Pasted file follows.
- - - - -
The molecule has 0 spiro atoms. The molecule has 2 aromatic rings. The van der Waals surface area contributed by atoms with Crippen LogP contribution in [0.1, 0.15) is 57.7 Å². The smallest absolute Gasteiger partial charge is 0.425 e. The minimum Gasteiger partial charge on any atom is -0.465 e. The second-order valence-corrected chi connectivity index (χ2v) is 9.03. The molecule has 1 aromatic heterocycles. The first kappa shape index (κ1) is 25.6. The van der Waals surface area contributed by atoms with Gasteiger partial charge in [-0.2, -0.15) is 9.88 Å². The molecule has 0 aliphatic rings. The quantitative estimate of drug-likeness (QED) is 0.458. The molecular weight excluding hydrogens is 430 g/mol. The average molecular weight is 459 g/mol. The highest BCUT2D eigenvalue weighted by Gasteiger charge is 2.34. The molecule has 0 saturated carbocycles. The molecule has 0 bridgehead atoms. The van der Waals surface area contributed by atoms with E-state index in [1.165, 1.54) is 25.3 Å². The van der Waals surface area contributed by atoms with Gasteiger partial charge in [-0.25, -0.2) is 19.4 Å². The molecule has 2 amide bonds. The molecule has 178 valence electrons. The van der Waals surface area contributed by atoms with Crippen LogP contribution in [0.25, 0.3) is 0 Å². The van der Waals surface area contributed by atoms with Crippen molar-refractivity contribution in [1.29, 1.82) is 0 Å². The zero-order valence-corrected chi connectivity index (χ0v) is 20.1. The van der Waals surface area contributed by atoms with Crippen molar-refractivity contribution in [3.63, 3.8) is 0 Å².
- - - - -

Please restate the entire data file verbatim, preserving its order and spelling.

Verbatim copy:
The molecule has 0 spiro atoms. The molecule has 2 aromatic rings. The van der Waals surface area contributed by atoms with Crippen LogP contribution in [0.1, 0.15) is 57.7 Å². The smallest absolute Gasteiger partial charge is 0.425 e. The minimum Gasteiger partial charge on any atom is -0.465 e. The second-order valence-corrected chi connectivity index (χ2v) is 9.03. The molecule has 1 aromatic heterocycles. The first kappa shape index (κ1) is 25.6. The van der Waals surface area contributed by atoms with Gasteiger partial charge in [-0.2, -0.15) is 9.88 Å². The molecule has 0 aliphatic rings. The quantitative estimate of drug-likeness (QED) is 0.458. The molecular weight excluding hydrogens is 430 g/mol. The average molecular weight is 459 g/mol. The highest BCUT2D eigenvalue weighted by Gasteiger charge is 2.34. The molecule has 0 saturated carbocycles. The molecule has 0 bridgehead atoms. The van der Waals surface area contributed by atoms with E-state index in [1.165, 1.54) is 25.3 Å². The van der Waals surface area contributed by atoms with Gasteiger partial charge in [-0.25, -0.2) is 19.4 Å². The molecule has 2 amide bonds. The molecule has 178 valence electrons. The van der Waals surface area contributed by atoms with Crippen LogP contribution in [0.25, 0.3) is 0 Å². The van der Waals surface area contributed by atoms with Crippen molar-refractivity contribution in [1.29, 1.82) is 0 Å². The zero-order valence-corrected chi connectivity index (χ0v) is 20.1. The van der Waals surface area contributed by atoms with Crippen molar-refractivity contribution in [3.63, 3.8) is 0 Å².